Robert Plant and his Sensational Space Shifters took the stage as the PA system played Middle Eastern music. Skin Tyson shined on the acoustic guitar as they opened with Led Zeppelin and Joan Baez classic “Babe, I’m Gonna Leave You,” which kept the audience on their feet. The song was easily one of the better done Zeppelin tunes of the night. It stayed rather true to the classic version with the big differences being Tyson’s intro and solo later in the song, which were simply beautiful. Robert showed the crowd he still had his big voice and he could still sing “Baby, baby, babe” when he wantsed to pull them out.
Next he sang “In the Mood” off his second solo album The Principles of Moments from 1983. Like most songs in his set list, the tune had been reworked a bit, but the melody stayed intact. Robert Plant sang “I can make you dance, I can make you sing, If you want me to” and the crowd certainly was in the mood.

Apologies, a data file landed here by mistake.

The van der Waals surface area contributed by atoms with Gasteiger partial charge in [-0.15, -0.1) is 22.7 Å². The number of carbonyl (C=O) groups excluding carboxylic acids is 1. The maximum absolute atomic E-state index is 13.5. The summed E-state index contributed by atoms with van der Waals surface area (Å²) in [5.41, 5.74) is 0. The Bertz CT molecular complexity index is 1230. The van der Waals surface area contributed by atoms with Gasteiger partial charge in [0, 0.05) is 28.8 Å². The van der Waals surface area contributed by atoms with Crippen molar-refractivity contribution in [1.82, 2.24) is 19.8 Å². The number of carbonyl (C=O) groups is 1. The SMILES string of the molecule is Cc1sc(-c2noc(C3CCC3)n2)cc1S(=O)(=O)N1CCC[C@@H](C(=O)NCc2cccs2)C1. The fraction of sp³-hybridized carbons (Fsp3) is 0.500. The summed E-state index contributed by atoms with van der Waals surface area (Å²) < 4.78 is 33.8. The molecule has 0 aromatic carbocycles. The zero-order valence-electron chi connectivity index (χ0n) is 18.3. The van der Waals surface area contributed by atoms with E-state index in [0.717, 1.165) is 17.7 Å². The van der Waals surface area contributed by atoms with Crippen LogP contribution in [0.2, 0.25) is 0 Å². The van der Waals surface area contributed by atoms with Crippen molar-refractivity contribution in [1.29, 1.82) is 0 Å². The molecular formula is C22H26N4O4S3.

The third song “Tin Pan Valley” came alive with this band. A song from his 2006 album Mighty Rearanger, which featured some of this band, was still reworked. I liked some of the musical additions to the song, but I felt it lost some of the power in the “like this” parts.
Robert Plant and company took Howlin’ Wolf’s “Spoonful” from the blues to some trip hop musical landscape far away from the blues. Only the lyrics remained somewhat true to the original song. Certainly Robert Plant and Led Zeppelin “nicked” blues songs and transformed them into rock and roll mainstays. However, I don’t think anything changed except perhaps “Whole Lotta Love.”